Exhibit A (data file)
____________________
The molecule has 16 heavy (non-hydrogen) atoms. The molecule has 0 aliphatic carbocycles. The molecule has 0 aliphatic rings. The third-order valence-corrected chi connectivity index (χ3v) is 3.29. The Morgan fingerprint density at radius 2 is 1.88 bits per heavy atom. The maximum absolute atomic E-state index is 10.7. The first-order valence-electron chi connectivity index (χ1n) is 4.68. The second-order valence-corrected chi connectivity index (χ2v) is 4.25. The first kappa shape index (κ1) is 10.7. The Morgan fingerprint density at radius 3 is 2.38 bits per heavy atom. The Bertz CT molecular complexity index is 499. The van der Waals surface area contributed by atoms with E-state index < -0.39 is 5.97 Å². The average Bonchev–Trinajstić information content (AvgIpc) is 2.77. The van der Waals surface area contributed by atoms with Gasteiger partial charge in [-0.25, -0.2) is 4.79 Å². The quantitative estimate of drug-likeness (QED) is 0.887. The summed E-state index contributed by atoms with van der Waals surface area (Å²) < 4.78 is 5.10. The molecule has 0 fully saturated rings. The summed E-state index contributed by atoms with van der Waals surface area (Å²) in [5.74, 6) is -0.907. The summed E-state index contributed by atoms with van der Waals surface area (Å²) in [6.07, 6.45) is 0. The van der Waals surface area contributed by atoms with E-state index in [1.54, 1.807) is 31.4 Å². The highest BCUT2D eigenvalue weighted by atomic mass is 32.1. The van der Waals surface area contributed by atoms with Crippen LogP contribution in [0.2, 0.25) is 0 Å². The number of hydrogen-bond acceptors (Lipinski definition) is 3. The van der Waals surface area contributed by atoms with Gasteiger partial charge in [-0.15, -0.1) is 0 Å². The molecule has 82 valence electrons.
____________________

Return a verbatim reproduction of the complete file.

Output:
The molecule has 16 heavy (non-hydrogen) atoms. The molecule has 0 aliphatic carbocycles. The molecule has 0 aliphatic rings. The third-order valence-corrected chi connectivity index (χ3v) is 3.29. The Morgan fingerprint density at radius 2 is 1.88 bits per heavy atom. The maximum absolute atomic E-state index is 10.7. The first-order valence-electron chi connectivity index (χ1n) is 4.68. The second-order valence-corrected chi connectivity index (χ2v) is 4.25. The first kappa shape index (κ1) is 10.7. The Morgan fingerprint density at radius 3 is 2.38 bits per heavy atom. The Bertz CT molecular complexity index is 499. The van der Waals surface area contributed by atoms with E-state index < -0.39 is 5.97 Å². The average Bonchev–Trinajstić information content (AvgIpc) is 2.77. The van der Waals surface area contributed by atoms with Gasteiger partial charge in [-0.25, -0.2) is 4.79 Å². The quantitative estimate of drug-likeness (QED) is 0.887. The summed E-state index contributed by atoms with van der Waals surface area (Å²) < 4.78 is 5.10. The molecule has 0 fully saturated rings. The summed E-state index contributed by atoms with van der Waals surface area (Å²) in [5.74, 6) is -0.907. The summed E-state index contributed by atoms with van der Waals surface area (Å²) in [6.07, 6.45) is 0. The van der Waals surface area contributed by atoms with E-state index in [1.54, 1.807) is 31.4 Å². The highest BCUT2D eigenvalue weighted by atomic mass is 32.1. The van der Waals surface area contributed by atoms with Crippen LogP contribution in [0.2, 0.25) is 0 Å². The number of hydrogen-bond acceptors (Lipinski definition) is 3. The van der Waals surface area contributed by atoms with Gasteiger partial charge in [-0.15, -0.1) is 0 Å². The molecule has 82 valence electrons.